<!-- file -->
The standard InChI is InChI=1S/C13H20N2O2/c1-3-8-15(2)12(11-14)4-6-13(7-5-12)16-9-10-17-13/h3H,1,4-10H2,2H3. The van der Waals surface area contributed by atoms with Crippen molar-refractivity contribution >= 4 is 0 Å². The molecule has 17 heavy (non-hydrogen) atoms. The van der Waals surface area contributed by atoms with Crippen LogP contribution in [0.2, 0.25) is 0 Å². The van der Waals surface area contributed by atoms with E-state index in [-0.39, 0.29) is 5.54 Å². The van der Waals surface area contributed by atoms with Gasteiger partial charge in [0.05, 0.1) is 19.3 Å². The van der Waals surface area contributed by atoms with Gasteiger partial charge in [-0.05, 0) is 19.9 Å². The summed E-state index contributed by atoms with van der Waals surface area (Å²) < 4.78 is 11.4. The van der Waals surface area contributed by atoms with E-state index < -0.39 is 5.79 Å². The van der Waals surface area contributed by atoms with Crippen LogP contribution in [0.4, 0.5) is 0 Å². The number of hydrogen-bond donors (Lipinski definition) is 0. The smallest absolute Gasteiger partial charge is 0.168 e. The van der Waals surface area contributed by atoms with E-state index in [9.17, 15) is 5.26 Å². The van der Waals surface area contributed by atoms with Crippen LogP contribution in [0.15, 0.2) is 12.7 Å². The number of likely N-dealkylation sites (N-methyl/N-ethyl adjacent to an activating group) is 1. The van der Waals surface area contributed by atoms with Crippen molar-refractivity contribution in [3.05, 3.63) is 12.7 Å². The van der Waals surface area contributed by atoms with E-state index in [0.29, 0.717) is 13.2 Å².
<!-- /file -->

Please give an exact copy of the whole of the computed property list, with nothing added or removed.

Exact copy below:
The standard InChI is InChI=1S/C13H20N2O2/c1-3-8-15(2)12(11-14)4-6-13(7-5-12)16-9-10-17-13/h3H,1,4-10H2,2H3. The van der Waals surface area contributed by atoms with Crippen molar-refractivity contribution >= 4 is 0 Å². The molecule has 17 heavy (non-hydrogen) atoms. The van der Waals surface area contributed by atoms with Crippen LogP contribution in [0.2, 0.25) is 0 Å². The van der Waals surface area contributed by atoms with E-state index in [-0.39, 0.29) is 5.54 Å². The van der Waals surface area contributed by atoms with Gasteiger partial charge in [0.05, 0.1) is 19.3 Å². The van der Waals surface area contributed by atoms with Gasteiger partial charge in [-0.05, 0) is 19.9 Å². The summed E-state index contributed by atoms with van der Waals surface area (Å²) < 4.78 is 11.4. The van der Waals surface area contributed by atoms with E-state index < -0.39 is 5.79 Å². The van der Waals surface area contributed by atoms with Crippen LogP contribution in [0.4, 0.5) is 0 Å². The number of hydrogen-bond donors (Lipinski definition) is 0. The smallest absolute Gasteiger partial charge is 0.168 e. The van der Waals surface area contributed by atoms with E-state index in [9.17, 15) is 5.26 Å². The van der Waals surface area contributed by atoms with Crippen LogP contribution in [0.15, 0.2) is 12.7 Å². The number of likely N-dealkylation sites (N-methyl/N-ethyl adjacent to an activating group) is 1. The van der Waals surface area contributed by atoms with Crippen molar-refractivity contribution in [3.05, 3.63) is 12.7 Å². The van der Waals surface area contributed by atoms with E-state index in [0.29, 0.717) is 13.2 Å².